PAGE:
Don't miss

Replay


LATEST SHOWS

EYE ON AFRICA

Malawi: HIV-infected man paid to have sex with girls arrested

Read more

ACROSS AFRICA

Meet Omar, the 10-year-old chef who became a social media star

Read more

EYE ON AFRICA

Gigantic snails are a delicacy in Ivory Coast

Read more

FRANCE IN FOCUS

La vie en gris: The story behind France's famed rooftops

Read more

REPORTERS

Video: Olympic refugee team goes for gold

Read more

FOCUS

Taiwan's nuclear dumping ground

Read more

ENCORE!

Greece: Creativity in a time of crisis

Read more

BUSINESS DAILY

French growth grinds to a halt over strikes

Read more

IN THE PAPERS

Norway will 'move mountains' for Nordic neighbour Finland

Read more

france 24 Europe

Paris attacks fugitive's fingerprints found in raided Brussels apartment

© Kenzo Tribouillard, AFP | Abdeslam's picture (left) on a police laptop at Paris's Charles de Gaulle Airport on December 3, 2015.

Text by FRANCE 24

Latest update : 2016-03-18

Paris attacks fugitive Salah Abdeslam's fingerprints were found in a house raided in Brussels earlier this week, Belgian prosecutors said on Friday.

"We can confirm that fingerprints of Salah Abdeslam were found in the apartment in [the Brussels district of] Forest," spokesman for federal prosecutors Eric Van Der Sypt told AFP, refusing to add further details.

Belgium's Belga news agency also quoted the prosecutor's office as saying they had found fingerprints of Abdeslam in the apartment police raided in the suburban borough of Forest on Tuesday, while other media said DNA was also found.

Some media outlets were more cautious on the implications of the find, saying it demonstrated that the 26-year-old Brussels-born Frenchman may have visited the apartment at some stage.

Abdeslam's elder brother was among the suicide bombers who killed themselves in Paris during a shooting rampage in which 130 people died. The younger Abdeslam was driven back to Brussels from Paris hours later.

The prosecutor also said that an Algerian killed in a shootout at the Brussels house on Tuesday was probably the man sought under an assumed name for plotting November’s Islamist attacks in Paris.

The prosecutor’s office said in a statement that the man known as Samir Bouzid, who was on a wanted list, was probably Mohamed Belkaid, the Algerian killed on Tuesday.

“Bouzid” has been on French and Belgian wanted lists since December, when evidence emerged of him making a cash transfer from Brussels to a woman killed with other suspects in Paris five days after the attacks.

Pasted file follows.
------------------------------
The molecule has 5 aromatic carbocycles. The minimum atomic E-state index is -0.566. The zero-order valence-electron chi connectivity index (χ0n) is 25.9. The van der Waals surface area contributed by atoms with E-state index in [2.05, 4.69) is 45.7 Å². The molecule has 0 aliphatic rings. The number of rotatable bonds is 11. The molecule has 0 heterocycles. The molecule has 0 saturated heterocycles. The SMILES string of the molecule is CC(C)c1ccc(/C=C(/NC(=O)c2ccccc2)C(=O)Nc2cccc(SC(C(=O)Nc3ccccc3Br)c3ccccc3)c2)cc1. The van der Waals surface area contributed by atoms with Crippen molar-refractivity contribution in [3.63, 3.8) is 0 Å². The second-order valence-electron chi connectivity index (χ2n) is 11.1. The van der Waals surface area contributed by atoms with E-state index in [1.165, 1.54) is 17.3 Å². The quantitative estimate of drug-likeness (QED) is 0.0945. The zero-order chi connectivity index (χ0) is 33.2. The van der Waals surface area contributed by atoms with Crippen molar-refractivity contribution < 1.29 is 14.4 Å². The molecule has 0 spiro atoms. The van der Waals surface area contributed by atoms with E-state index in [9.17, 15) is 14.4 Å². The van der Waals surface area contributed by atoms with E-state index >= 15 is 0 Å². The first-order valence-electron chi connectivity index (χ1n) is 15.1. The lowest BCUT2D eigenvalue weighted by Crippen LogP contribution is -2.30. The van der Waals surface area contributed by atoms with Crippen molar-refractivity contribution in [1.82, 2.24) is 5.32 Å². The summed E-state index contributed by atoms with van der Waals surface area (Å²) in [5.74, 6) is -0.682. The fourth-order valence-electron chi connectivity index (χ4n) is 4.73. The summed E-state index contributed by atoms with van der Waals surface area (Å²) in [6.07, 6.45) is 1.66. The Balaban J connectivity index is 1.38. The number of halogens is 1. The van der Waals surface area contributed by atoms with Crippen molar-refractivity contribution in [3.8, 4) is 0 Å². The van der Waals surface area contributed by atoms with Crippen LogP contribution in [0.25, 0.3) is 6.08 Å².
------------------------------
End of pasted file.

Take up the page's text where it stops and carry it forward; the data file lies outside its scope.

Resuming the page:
Belgian authorities are holding 10 people suspected of involvement with him, but there has been no report of the fugitive himself being sighted.

On Tuesday, six Belgian and French police officers arrived to search the flat and came under automatic fire through a door from at least two people barricaded inside. Four officers, one of them a Frenchwoman, were wounded, none very seriously.

Ministers said the police visit to the apartment had not been expected to provide much new evidence and that the presence of French officers did not imply a major break in the case.

Prime Minister Charles Michel said he was holding the state of alert steady after a meeting of security and intelligence chiefs in Belgium's national security council.

Brussels, headquarters of the European Union as well as Western military alliance NATO, was entirely locked down for days shortly after the Paris attacks because of fears of a major incident there. The city has maintained a high state of security alert since then, with military patrols a regular occurrence.

Belgium, with a Muslim population of about 5 percent among its 11 million people, has Europe's highest rate of citizens joining Islamist militants in Syria.

(FRANCE 24 with AFP and REUTERS)

Date created : 2016-03-18

  • France

    French investigators re-enact Bataclan concert hall attack

    Read more

  • BELGIUM - FRANCE

    Two suspects on the run after Brussels anti-terror raid

    Read more

  • BELGIUM - FRANCE

    Suspect killed in counter-terror raid in Brussels

    Read more

COMMENT(S)